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A bill to change NH’s landfill rules gets support from Sununu, state regulators

Dan Tuohy / NHPR

State environmental officials told a legislative committee on Tuesday they support a plan to change the state’s landfill regulations. And, they said, Gov. Chris Sununu supports the current legislation – despite vetoing a similar bill last year.

Efforts to change landfill regulations have been in front of legislators since at least 2020. Advocates have pushed for regulations that more strongly protect water bodies from potential contamination.

The state’s current rules say landfills must be 200 feet away from a body of water.

Previous efforts to change landfill siting rules that would have made a more specific requirement – ensuring landfills would be far enough away from water bodies that it would take contaminated ground five years to reach them – have been voted down or vetoed by the governor.

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The bill now before lawmakers would have the Department of Environmental Services create new rules that would base the distance a landfill must be from water on the specific site of the landfill. Those would take into account the kind of soil in the area, how long it takes groundwater to travel to a water body, and other factors about the geology and hydrology of the place.

“I am very confident that this could go all the way through, including having the governor support the bill as written and as amended,” said Mark Sanborn, the assistant commissioner of the Department of Environmental Services.

But, he warned, if the bill is changed, it might lose that support.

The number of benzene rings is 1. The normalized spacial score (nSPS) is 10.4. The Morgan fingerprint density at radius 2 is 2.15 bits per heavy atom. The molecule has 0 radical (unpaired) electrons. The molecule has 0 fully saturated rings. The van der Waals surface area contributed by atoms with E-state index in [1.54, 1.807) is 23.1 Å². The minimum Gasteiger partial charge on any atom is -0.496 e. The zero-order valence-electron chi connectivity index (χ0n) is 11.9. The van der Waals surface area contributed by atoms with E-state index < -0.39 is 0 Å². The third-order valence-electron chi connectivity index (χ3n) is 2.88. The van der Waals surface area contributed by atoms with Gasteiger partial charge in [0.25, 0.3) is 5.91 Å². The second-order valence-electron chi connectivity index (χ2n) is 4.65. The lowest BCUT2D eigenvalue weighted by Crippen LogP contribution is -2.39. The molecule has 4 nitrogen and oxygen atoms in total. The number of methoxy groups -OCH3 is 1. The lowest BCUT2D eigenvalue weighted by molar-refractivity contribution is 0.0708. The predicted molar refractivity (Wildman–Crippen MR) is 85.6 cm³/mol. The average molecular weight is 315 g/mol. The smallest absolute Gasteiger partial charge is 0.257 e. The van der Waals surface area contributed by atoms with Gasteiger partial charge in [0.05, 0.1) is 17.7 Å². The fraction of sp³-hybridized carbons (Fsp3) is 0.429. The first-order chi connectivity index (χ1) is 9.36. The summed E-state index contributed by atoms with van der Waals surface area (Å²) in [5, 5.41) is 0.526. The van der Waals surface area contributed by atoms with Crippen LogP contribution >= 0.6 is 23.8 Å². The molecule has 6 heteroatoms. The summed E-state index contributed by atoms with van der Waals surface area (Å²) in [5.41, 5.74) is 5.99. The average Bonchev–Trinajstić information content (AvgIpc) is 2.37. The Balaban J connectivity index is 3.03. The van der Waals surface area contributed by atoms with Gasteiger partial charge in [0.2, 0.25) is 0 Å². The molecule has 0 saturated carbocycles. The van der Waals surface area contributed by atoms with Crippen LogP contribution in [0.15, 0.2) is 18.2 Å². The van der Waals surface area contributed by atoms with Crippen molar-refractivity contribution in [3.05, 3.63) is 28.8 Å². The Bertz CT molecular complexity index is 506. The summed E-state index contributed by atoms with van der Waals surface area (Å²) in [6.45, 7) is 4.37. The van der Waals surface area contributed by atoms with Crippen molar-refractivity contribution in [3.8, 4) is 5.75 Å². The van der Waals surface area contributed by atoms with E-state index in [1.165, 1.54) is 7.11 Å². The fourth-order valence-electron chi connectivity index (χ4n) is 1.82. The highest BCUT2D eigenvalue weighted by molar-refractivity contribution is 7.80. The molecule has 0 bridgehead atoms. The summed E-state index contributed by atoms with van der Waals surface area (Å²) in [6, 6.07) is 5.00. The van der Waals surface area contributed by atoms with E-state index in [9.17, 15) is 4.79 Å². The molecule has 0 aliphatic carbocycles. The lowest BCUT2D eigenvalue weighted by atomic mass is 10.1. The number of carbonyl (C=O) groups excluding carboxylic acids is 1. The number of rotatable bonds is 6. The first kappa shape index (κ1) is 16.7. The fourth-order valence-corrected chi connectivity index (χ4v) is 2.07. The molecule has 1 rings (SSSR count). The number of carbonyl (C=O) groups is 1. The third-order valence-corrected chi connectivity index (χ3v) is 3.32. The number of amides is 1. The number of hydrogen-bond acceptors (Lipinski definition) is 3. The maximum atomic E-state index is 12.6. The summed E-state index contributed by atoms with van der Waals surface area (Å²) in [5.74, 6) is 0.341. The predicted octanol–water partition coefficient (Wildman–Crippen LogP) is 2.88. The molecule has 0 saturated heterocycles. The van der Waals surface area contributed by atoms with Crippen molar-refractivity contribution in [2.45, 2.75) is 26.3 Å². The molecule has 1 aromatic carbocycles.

Some legislators pushed back on Sanborn’s comments, saying they didn’t appreciate the resistance to altering the bill.

“It’s frustrating to have suggested that the bill we’re presented with is a take it or leave it option,” said state Rep. Nicholas Germana, D-Keene. “That’s not how the legislative process is intended to work.”

Environmental advocates proposed changes to the bill, which they said would make it stronger.

Currently, the bill has state regulators stop issuing permits for landfills until the new regulations are finalized, but allows them to start issuing permits under the old rules after 24 months, if new rules haven’t yet been finalized.

Nora Bosworth, a staff attorney for the Conservation Law Foundation, said legislators should make sure no landfill permits are issued until new rules are adopted, without exception.

“It is irresponsible to allow the issuance of a landfill permit under outdated rules simply because the agency completes their duty potentially in more months than anticipated.”

Germana asked state regulators how the removal of that part of the bill could lead to its failure.

“There are a lot of parties with opposing interests here that are on board with this bill as it’s drafted, and one or more of those may walk,” said Mike Wimsatt, the Waste Management Division Director at the Department of Environmental Services.

Bosworth also asked legislators to change the bill to make sure an independent contractor hired by state regulators to help assess the landfill rules isn’t affiliated with any past or current projects for a landfill owner or operator.

Wayne Morrison, an advocate with the North Country Alliance for Balanced Change who has opposed the proposed development of a new landfill in Dalton, said conflicts of interest could be a big issue.

“New Hampshire is a small state. My little grassroots organization went off to try and hire a solid waste engineer. And I can tell you, months into the process, every one of those people is tied to the solid waste industry in the state,” he said. “It is very important that we find somebody independent.”

When asked what parties or stakeholders might oppose changes to the bill, Assistant Commissioner Sanborn said the Department’s stakeholders included the governor, the legislature, the executive council, residents of New Hampshire, the businesses of the state, and “communities we regulate.” He added that “while we are the regulators, we find having an approach of cooperation and communication leads to better outcomes for all involved.”

Mara Hoplamazian reports on climate change, energy, and the environment for NHPR.
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